Twenty-three years ago, while browsing in the bookstore of an institute in San Francisco where I was a freshly-arrived graduate student, a title in the new releases section suddenly grabbed my attention: Women and Desire: Beyond Wanting to be Wanted (Polly Young-Eisendrath, 1999). A sense of recognition washed over me, and I proceeded to devour the book over the next 24 hours as it contained so much nutrition that I’d been hungering for. The book articulated what I, and so many women I knew, were experiencing but could not quite name.
The author, a psychologist and Jungian analyst, argued that women are alienated from their desire, from their own wanting. Instead of moving outward toward the world based on their desire, they channel their energy toward wanting to be wanted by others. Precious life energy that might be channeled toward their longings becomes rerouted toward the project of cultivating a pleasing and attractive image, thereby fueling the desire of others. In the process, women become “trapped in images” and sacrifice authenticity, self-sovereignty, and the capacity to be subjects of their own desire:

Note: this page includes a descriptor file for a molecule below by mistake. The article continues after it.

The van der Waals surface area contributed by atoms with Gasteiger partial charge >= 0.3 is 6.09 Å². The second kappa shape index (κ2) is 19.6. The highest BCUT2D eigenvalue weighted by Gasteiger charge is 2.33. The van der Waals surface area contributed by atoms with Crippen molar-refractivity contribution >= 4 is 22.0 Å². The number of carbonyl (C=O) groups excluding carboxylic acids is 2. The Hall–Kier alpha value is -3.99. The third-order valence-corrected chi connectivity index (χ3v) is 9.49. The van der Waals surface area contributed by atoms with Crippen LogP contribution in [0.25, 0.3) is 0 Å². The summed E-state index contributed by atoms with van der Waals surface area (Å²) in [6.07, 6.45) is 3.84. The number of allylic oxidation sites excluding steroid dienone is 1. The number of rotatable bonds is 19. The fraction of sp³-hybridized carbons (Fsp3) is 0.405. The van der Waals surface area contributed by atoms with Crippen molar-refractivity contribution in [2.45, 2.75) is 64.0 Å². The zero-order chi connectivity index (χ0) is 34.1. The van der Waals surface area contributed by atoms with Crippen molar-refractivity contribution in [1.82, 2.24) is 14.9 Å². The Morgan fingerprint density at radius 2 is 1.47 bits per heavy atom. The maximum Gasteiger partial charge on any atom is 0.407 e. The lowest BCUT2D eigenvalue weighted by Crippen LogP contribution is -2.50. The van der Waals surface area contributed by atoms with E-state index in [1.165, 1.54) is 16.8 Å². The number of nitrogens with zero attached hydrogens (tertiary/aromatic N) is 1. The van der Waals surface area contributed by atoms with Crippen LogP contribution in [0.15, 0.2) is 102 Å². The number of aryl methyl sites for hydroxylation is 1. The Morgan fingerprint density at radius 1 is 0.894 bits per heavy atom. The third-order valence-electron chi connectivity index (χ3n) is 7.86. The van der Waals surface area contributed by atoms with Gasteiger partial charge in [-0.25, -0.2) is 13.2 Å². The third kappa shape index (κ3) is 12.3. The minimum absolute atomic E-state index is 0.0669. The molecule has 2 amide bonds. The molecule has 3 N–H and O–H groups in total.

"Wanting to be wanted is about finding our power in an image rather than in our actions. We try to appear attractive, nice, good, valid, legitimate, or worthy to someone else, instead of discovering what we actually feel and want for ourselves. In this kind of conscious or unconscious arrangement, other people are expected to provide our own feelings of power, worth, or vitality, at the expense of our own authentic development. We then feel resentful, frustrated, and out of control because we have sacrificed our real needs and desires to the arrangements we have made with others. We find ourselves always wanting to be seen in a positive light: the perfect mother, the ideal friend, the seductive lover, the slender or athletic body, the kind neighbor, the competent boss. In place of knowing the truth of who we are and what we want from our lives, we become trapped in images." (Polly Young-Eisendrath, 1999)